The broadcaster was among a number of influential people in the west recruited by the US based Monitor Group to help enhance the profile of Libya between 2006 and 2009 when Muammar Gaddafi was attempting to improve international relations.
In addition to Sir David Frost, documents released by the Monitor Group, reveal that Anthony Giddens, a former director of the London School of Economics (LSE), who was ennobled by Tony Blair, was also on the payroll.
Lord Giddens was paid £41,500 after making two visits to Tripoli during which he took part in a public discussion alongside an American academic, chaired by Sir David.
One of the aims of the strategy was to help change Libya’s international image as a sponsor of terrorism and pariah state and also to portray Colonel Gaddafi as an intellectual and a thinker.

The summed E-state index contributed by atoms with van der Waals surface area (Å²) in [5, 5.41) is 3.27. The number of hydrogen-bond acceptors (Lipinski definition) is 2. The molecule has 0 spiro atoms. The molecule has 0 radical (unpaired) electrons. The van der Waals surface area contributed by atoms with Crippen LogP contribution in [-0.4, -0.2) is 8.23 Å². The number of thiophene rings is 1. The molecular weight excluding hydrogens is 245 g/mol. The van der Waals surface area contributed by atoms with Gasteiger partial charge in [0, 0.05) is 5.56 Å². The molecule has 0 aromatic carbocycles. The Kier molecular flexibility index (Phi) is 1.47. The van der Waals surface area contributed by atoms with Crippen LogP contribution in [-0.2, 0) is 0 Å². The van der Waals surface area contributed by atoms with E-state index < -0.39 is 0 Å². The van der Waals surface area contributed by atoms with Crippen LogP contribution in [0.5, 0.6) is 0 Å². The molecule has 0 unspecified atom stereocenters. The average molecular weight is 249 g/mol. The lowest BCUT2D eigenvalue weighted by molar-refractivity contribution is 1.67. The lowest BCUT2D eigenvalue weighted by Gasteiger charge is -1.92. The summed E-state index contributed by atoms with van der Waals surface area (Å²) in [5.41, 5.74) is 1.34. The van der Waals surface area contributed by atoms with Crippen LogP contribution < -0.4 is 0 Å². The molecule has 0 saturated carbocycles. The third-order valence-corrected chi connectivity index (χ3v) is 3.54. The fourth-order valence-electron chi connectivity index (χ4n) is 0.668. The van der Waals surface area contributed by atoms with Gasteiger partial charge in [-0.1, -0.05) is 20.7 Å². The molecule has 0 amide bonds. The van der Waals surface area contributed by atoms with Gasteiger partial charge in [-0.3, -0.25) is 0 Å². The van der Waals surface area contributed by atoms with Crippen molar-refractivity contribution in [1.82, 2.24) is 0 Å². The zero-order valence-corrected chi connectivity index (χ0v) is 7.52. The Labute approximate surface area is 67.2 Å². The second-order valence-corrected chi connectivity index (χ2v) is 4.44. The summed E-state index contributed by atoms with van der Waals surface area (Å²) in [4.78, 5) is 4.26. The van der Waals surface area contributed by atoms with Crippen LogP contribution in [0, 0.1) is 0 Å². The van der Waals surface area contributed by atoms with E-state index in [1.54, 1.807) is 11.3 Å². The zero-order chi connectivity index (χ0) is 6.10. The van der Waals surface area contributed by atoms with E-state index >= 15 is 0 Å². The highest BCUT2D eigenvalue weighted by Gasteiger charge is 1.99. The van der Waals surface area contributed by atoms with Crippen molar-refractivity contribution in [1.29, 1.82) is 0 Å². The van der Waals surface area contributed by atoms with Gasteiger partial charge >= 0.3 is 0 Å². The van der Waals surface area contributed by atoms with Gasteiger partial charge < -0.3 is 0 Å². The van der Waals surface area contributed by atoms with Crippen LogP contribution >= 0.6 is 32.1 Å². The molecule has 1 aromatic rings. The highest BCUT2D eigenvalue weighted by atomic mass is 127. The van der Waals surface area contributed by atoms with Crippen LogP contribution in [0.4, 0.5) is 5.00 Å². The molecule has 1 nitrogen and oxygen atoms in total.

The Monitor Group also undertook a series of interviews on behalf of Gaddafi’s son, Saif, while he was undertaking research for his 2008 PhD.
The doctorate has since become the subject of scrutiny amid allegations that it was partly plagiarised.
Last week the International Criminal Court issued an arrest warrant for Gaddafi, accusing him of crimes against humanity and of ordering attacks on civilians in Libya following the uprising.
Arrest warrants have also been issued for his son Saif and the regime’s intelligence chief, Abdullah Senussi.
Other recipients of payments from the management consultancy include American intellectuals who paid regular visits to Libya between 2006 and 2008.